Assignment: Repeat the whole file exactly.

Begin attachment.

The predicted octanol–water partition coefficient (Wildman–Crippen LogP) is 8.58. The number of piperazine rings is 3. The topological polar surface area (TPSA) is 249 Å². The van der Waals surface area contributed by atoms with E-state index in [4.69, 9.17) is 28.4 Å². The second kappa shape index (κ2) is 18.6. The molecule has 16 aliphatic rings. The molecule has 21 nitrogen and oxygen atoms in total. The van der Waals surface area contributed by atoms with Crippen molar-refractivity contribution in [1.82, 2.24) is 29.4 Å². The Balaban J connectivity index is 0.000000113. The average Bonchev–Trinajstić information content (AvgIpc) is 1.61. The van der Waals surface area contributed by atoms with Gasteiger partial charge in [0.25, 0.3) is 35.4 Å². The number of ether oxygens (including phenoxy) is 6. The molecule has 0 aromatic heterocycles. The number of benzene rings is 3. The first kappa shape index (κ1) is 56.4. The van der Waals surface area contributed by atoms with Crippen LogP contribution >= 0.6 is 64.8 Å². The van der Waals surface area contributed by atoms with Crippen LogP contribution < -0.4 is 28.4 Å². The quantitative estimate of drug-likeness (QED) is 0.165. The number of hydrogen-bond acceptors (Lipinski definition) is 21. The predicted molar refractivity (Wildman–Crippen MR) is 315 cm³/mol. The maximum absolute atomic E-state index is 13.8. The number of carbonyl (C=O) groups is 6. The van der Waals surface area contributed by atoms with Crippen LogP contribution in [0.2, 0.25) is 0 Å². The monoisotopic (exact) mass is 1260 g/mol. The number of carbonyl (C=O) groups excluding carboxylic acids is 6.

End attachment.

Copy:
The predicted octanol–water partition coefficient (Wildman–Crippen LogP) is 8.58. The number of piperazine rings is 3. The topological polar surface area (TPSA) is 249 Å². The van der Waals surface area contributed by atoms with E-state index in [4.69, 9.17) is 28.4 Å². The second kappa shape index (κ2) is 18.6. The molecule has 16 aliphatic rings. The molecule has 21 nitrogen and oxygen atoms in total. The van der Waals surface area contributed by atoms with Crippen molar-refractivity contribution in [1.82, 2.24) is 29.4 Å². The Balaban J connectivity index is 0.000000113. The average Bonchev–Trinajstić information content (AvgIpc) is 1.61. The van der Waals surface area contributed by atoms with Gasteiger partial charge in [0.25, 0.3) is 35.4 Å². The number of ether oxygens (including phenoxy) is 6. The molecule has 0 aromatic heterocycles. The number of benzene rings is 3. The first kappa shape index (κ1) is 56.4. The van der Waals surface area contributed by atoms with Crippen LogP contribution >= 0.6 is 64.8 Å². The van der Waals surface area contributed by atoms with Crippen LogP contribution < -0.4 is 28.4 Å². The quantitative estimate of drug-likeness (QED) is 0.165. The number of hydrogen-bond acceptors (Lipinski definition) is 21. The predicted molar refractivity (Wildman–Crippen MR) is 315 cm³/mol. The maximum absolute atomic E-state index is 13.8. The number of carbonyl (C=O) groups is 6. The van der Waals surface area contributed by atoms with Crippen LogP contribution in [0.2, 0.25) is 0 Å². The monoisotopic (exact) mass is 1260 g/mol. The number of carbonyl (C=O) groups excluding carboxylic acids is 6.